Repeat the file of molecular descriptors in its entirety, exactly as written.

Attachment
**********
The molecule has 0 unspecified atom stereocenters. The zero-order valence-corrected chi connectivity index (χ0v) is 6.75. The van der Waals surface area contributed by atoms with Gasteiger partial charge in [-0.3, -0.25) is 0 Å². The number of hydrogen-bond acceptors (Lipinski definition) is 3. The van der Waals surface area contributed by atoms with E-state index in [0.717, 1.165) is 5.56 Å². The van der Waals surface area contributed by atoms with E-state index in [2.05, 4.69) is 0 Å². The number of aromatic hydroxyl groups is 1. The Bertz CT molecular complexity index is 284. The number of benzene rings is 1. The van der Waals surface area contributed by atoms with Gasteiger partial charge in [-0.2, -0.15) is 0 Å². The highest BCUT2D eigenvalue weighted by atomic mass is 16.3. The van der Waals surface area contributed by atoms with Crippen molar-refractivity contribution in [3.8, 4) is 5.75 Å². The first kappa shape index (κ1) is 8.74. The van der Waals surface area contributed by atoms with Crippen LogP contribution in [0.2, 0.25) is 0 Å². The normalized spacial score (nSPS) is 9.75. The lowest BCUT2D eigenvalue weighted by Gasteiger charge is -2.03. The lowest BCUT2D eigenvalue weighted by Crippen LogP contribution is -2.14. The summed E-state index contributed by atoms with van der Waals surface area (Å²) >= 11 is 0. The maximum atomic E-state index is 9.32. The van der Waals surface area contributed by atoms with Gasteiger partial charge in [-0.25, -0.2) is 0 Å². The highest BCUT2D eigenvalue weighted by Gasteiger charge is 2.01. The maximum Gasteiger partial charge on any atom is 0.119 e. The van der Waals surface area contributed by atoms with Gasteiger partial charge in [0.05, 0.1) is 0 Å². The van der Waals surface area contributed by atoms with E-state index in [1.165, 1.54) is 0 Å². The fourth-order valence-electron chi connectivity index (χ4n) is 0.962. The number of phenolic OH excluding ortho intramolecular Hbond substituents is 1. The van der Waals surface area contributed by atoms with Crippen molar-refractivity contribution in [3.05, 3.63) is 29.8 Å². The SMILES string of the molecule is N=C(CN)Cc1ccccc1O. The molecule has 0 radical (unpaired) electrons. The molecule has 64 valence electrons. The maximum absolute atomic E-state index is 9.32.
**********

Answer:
The molecule has 0 unspecified atom stereocenters. The zero-order valence-corrected chi connectivity index (χ0v) is 6.75. The van der Waals surface area contributed by atoms with Gasteiger partial charge in [-0.3, -0.25) is 0 Å². The number of hydrogen-bond acceptors (Lipinski definition) is 3. The van der Waals surface area contributed by atoms with E-state index in [0.717, 1.165) is 5.56 Å². The van der Waals surface area contributed by atoms with E-state index in [2.05, 4.69) is 0 Å². The number of aromatic hydroxyl groups is 1. The Bertz CT molecular complexity index is 284. The number of benzene rings is 1. The van der Waals surface area contributed by atoms with Gasteiger partial charge in [-0.2, -0.15) is 0 Å². The highest BCUT2D eigenvalue weighted by atomic mass is 16.3. The van der Waals surface area contributed by atoms with Crippen molar-refractivity contribution in [3.8, 4) is 5.75 Å². The first kappa shape index (κ1) is 8.74. The van der Waals surface area contributed by atoms with Crippen LogP contribution in [0.2, 0.25) is 0 Å². The normalized spacial score (nSPS) is 9.75. The lowest BCUT2D eigenvalue weighted by Gasteiger charge is -2.03. The lowest BCUT2D eigenvalue weighted by Crippen LogP contribution is -2.14. The summed E-state index contributed by atoms with van der Waals surface area (Å²) >= 11 is 0. The maximum atomic E-state index is 9.32. The van der Waals surface area contributed by atoms with Gasteiger partial charge in [-0.25, -0.2) is 0 Å². The highest BCUT2D eigenvalue weighted by Gasteiger charge is 2.01. The maximum Gasteiger partial charge on any atom is 0.119 e. The van der Waals surface area contributed by atoms with Gasteiger partial charge in [0.05, 0.1) is 0 Å². The van der Waals surface area contributed by atoms with E-state index in [1.165, 1.54) is 0 Å². The fourth-order valence-electron chi connectivity index (χ4n) is 0.962. The number of phenolic OH excluding ortho intramolecular Hbond substituents is 1. The van der Waals surface area contributed by atoms with Crippen molar-refractivity contribution in [3.05, 3.63) is 29.8 Å². The SMILES string of the molecule is N=C(CN)Cc1ccccc1O. The molecule has 0 radical (unpaired) electrons. The molecule has 64 valence electrons. The maximum absolute atomic E-state index is 9.32.